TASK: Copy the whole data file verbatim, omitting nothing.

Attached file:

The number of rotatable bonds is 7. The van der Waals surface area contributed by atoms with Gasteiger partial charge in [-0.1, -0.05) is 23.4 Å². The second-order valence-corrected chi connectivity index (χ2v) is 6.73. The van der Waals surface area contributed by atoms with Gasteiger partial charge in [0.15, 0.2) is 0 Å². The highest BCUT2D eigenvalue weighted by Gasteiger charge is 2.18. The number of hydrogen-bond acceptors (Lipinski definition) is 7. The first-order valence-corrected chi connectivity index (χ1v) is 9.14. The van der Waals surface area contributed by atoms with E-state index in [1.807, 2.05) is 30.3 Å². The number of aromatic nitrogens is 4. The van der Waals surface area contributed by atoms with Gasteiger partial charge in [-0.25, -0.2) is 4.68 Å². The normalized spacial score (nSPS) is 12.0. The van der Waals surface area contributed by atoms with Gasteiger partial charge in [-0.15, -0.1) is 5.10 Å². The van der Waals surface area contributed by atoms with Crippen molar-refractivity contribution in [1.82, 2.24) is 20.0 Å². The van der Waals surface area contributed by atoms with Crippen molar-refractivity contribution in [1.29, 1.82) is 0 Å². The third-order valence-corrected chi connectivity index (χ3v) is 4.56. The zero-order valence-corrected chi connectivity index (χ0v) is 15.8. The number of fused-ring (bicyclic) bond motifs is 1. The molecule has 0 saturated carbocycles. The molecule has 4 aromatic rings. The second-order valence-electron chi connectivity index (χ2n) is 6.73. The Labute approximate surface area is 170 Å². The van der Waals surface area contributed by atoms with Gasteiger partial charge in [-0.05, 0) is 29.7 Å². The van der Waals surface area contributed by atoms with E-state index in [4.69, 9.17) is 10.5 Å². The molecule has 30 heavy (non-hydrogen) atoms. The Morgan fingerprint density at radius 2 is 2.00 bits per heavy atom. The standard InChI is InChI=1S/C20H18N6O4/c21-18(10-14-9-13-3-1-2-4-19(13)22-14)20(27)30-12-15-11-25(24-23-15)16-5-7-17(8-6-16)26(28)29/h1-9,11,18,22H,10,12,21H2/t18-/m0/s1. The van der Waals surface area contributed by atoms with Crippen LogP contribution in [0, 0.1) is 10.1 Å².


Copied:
The number of rotatable bonds is 7. The van der Waals surface area contributed by atoms with Gasteiger partial charge in [-0.1, -0.05) is 23.4 Å². The second-order valence-corrected chi connectivity index (χ2v) is 6.73. The van der Waals surface area contributed by atoms with Gasteiger partial charge in [0.15, 0.2) is 0 Å². The highest BCUT2D eigenvalue weighted by Gasteiger charge is 2.18. The number of hydrogen-bond acceptors (Lipinski definition) is 7. The first-order valence-corrected chi connectivity index (χ1v) is 9.14. The van der Waals surface area contributed by atoms with E-state index in [1.807, 2.05) is 30.3 Å². The number of aromatic nitrogens is 4. The van der Waals surface area contributed by atoms with Gasteiger partial charge in [-0.25, -0.2) is 4.68 Å². The normalized spacial score (nSPS) is 12.0. The van der Waals surface area contributed by atoms with Gasteiger partial charge in [-0.15, -0.1) is 5.10 Å². The van der Waals surface area contributed by atoms with Crippen molar-refractivity contribution in [1.82, 2.24) is 20.0 Å². The van der Waals surface area contributed by atoms with Crippen molar-refractivity contribution in [1.29, 1.82) is 0 Å². The third-order valence-corrected chi connectivity index (χ3v) is 4.56. The zero-order valence-corrected chi connectivity index (χ0v) is 15.8. The number of fused-ring (bicyclic) bond motifs is 1. The molecule has 0 saturated carbocycles. The molecule has 4 aromatic rings. The second-order valence-electron chi connectivity index (χ2n) is 6.73. The Labute approximate surface area is 170 Å². The van der Waals surface area contributed by atoms with Gasteiger partial charge in [-0.05, 0) is 29.7 Å². The van der Waals surface area contributed by atoms with E-state index in [4.69, 9.17) is 10.5 Å². The molecule has 30 heavy (non-hydrogen) atoms. The Morgan fingerprint density at radius 2 is 2.00 bits per heavy atom. The standard InChI is InChI=1S/C20H18N6O4/c21-18(10-14-9-13-3-1-2-4-19(13)22-14)20(27)30-12-15-11-25(24-23-15)16-5-7-17(8-6-16)26(28)29/h1-9,11,18,22H,10,12,21H2/t18-/m0/s1. The van der Waals surface area contributed by atoms with Crippen LogP contribution in [0, 0.1) is 10.1 Å².